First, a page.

Felix and I set off for Rosengarten and Latemar the next morning. Our destination today is a 3000m high mountain in the Rosengarten Group near the Vajolet Towers. The trail leading to the direct summit ascent is a little further, but beautiful. You always have the towers in front of you and are surrounded by high, steep walls at the same time. We pass the Vajolet Hut and climb up to the Grasleiten Pass. Shortly afterwards, the via ferrata to the summit begins. The higher we get, the more breathtaking the view. Blue sky and threads of cloud envelop the mountain tops below us. Once we reach the summit, the entire panorama unfolds. From the highest pinnacle of the Rosengarten, we look down on Lake Antermoia and the Vajolet Towers. It’s possible to gaze far out across the valley to the Latemar Group, as well as to the Marmolada and so many other peaks and mountain ranges. We’re pretty much alone most of the time on the summit and soak up the images in our heads. Then we make our way back again.
After pizza in the evening and a night in Val de Nicolo, we continue to the Karer Pass. There we plan to climb to a pre-summit in Latemar and then spend the night up there, under the open sky. After a short detour to Lake Carezza, we pack our backpacks and set off in the late afternoon. It’s wonderful weather again. The sun is already a little lower and shines golden in the sky. As we're walking, we're always on the lookout for a suitable place to sleep. When we’ve found potential places, we climb even higher to enjoy the sunset from up there. The Rosengarten Group opposite is vigorously illuminated, behind it the Sella Group shines out. The towers and rocky outcrops of the Latemar tower above and around us. We look into deep canyons and a labyrinth of fallen stones of all sizes. But before it gets completely dark, we go to our sleeping place and get everything organised. Already wrapped up in our sleeping bags, we watch the last rays of the sun disappear, bathing the sky in pink and red. When it’s become completely dark, an incredibly clear, starry sky opens up above us. We lie awake for a long time, looking into the Milky Way and searching for constellations – until we drift off to sleep. We wake up the next morning, due to an intense glow on the horizon. A spectacular cloud formation is illuminated from below, which makes it shine towards us in all shades of red and pink. What an amazing sunrise! But the whole thing is quickly over, as the sun rises higher and disappears behind dense cloud. It almost completely clouds over, and even starts to drizzle a little. Our clothes quickly feel clammy and cold. We start making our way back down. As the day looks like it’s going to stay grey and cold and the coming days don’t look any better, we decide – united again as a group of four – to finish the trip off by going to the thermal baths in Merano. There we enjoy our final day and look back on all the things we’ve done. Before going home, we spontaneously check out Salewa’s climbing hall in Bolzano – the best thing to do in the bad weather!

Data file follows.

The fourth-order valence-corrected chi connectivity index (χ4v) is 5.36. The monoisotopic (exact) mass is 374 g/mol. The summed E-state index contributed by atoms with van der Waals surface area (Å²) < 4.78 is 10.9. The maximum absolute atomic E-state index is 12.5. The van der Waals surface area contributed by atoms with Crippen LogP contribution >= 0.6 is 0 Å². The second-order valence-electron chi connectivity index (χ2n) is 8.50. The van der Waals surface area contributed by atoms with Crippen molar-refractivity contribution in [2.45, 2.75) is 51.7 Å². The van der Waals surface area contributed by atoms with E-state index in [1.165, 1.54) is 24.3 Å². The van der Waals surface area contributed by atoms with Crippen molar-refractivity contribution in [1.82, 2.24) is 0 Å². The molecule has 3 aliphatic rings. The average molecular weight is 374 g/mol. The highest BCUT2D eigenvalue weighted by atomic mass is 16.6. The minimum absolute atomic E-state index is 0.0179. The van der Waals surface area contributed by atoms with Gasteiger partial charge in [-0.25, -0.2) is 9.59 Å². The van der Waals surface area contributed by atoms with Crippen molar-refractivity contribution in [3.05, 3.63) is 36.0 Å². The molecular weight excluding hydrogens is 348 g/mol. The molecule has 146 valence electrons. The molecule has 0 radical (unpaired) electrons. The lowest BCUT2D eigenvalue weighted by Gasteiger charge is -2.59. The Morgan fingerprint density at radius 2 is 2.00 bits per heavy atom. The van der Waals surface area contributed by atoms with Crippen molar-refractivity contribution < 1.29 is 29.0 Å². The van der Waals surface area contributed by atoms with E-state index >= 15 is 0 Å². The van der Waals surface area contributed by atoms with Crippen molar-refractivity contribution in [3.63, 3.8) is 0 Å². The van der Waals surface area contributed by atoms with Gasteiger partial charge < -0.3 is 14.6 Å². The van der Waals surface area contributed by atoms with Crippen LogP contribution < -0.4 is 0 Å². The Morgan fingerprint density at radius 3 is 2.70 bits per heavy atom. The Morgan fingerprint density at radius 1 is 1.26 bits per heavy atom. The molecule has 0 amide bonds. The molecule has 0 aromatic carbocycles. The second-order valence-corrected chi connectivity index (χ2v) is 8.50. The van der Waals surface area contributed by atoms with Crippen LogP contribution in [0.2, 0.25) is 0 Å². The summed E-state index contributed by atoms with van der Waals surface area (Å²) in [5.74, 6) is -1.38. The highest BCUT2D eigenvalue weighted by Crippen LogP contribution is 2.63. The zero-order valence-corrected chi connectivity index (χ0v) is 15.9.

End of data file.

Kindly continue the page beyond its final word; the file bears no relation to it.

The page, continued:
To sum up, you cannot merely say that the trip was incredibly beautiful. But rather, even if no-one or thousands of people had ever been on a mountain, or at a particular place: every experience you create yourself is unique and unrepeatable and thus, nobody can experience it the way you do.